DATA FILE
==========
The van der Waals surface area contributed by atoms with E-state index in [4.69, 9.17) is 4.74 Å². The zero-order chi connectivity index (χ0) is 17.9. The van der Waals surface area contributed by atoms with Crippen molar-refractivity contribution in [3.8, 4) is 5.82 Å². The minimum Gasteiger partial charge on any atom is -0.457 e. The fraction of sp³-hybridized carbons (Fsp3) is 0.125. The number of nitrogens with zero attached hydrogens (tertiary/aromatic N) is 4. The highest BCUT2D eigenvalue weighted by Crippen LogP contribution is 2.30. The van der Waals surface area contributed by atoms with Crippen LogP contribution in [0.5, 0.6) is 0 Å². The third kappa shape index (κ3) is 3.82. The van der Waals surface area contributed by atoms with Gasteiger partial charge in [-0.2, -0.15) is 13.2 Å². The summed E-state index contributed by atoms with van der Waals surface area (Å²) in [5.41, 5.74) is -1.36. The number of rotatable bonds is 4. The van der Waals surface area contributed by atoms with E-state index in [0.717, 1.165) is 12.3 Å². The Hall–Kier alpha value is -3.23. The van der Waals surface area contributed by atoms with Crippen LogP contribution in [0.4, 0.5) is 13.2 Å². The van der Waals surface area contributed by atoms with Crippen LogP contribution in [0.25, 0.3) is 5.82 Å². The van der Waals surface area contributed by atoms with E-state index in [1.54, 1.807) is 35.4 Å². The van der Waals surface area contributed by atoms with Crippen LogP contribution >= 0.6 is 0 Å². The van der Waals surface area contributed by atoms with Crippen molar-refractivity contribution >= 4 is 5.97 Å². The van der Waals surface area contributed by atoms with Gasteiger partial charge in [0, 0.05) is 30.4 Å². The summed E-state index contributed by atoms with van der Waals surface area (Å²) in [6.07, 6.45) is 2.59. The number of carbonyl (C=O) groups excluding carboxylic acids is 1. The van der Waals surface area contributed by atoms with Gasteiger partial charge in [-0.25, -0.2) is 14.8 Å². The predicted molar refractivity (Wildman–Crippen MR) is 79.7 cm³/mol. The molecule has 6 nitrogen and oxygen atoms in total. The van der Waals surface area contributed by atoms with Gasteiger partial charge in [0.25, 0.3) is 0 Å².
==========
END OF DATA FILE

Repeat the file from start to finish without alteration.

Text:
The van der Waals surface area contributed by atoms with E-state index in [4.69, 9.17) is 4.74 Å². The zero-order chi connectivity index (χ0) is 17.9. The van der Waals surface area contributed by atoms with Crippen molar-refractivity contribution in [3.8, 4) is 5.82 Å². The minimum Gasteiger partial charge on any atom is -0.457 e. The fraction of sp³-hybridized carbons (Fsp3) is 0.125. The number of nitrogens with zero attached hydrogens (tertiary/aromatic N) is 4. The highest BCUT2D eigenvalue weighted by Crippen LogP contribution is 2.30. The van der Waals surface area contributed by atoms with Crippen LogP contribution in [0.5, 0.6) is 0 Å². The third kappa shape index (κ3) is 3.82. The van der Waals surface area contributed by atoms with Gasteiger partial charge in [-0.2, -0.15) is 13.2 Å². The summed E-state index contributed by atoms with van der Waals surface area (Å²) in [5.41, 5.74) is -1.36. The number of rotatable bonds is 4. The van der Waals surface area contributed by atoms with E-state index in [0.717, 1.165) is 12.3 Å². The Hall–Kier alpha value is -3.23. The van der Waals surface area contributed by atoms with Crippen LogP contribution in [0.4, 0.5) is 13.2 Å². The van der Waals surface area contributed by atoms with Crippen LogP contribution in [0.25, 0.3) is 5.82 Å². The van der Waals surface area contributed by atoms with E-state index in [1.54, 1.807) is 35.4 Å². The van der Waals surface area contributed by atoms with Crippen LogP contribution >= 0.6 is 0 Å². The van der Waals surface area contributed by atoms with Crippen molar-refractivity contribution >= 4 is 5.97 Å². The van der Waals surface area contributed by atoms with Gasteiger partial charge in [0, 0.05) is 30.4 Å². The summed E-state index contributed by atoms with van der Waals surface area (Å²) in [6.07, 6.45) is 2.59. The number of carbonyl (C=O) groups excluding carboxylic acids is 1. The van der Waals surface area contributed by atoms with Gasteiger partial charge in [-0.25, -0.2) is 14.8 Å². The predicted molar refractivity (Wildman–Crippen MR) is 79.7 cm³/mol. The molecule has 6 nitrogen and oxygen atoms in total. The van der Waals surface area contributed by atoms with Gasteiger partial charge in [0.25, 0.3) is 0 Å².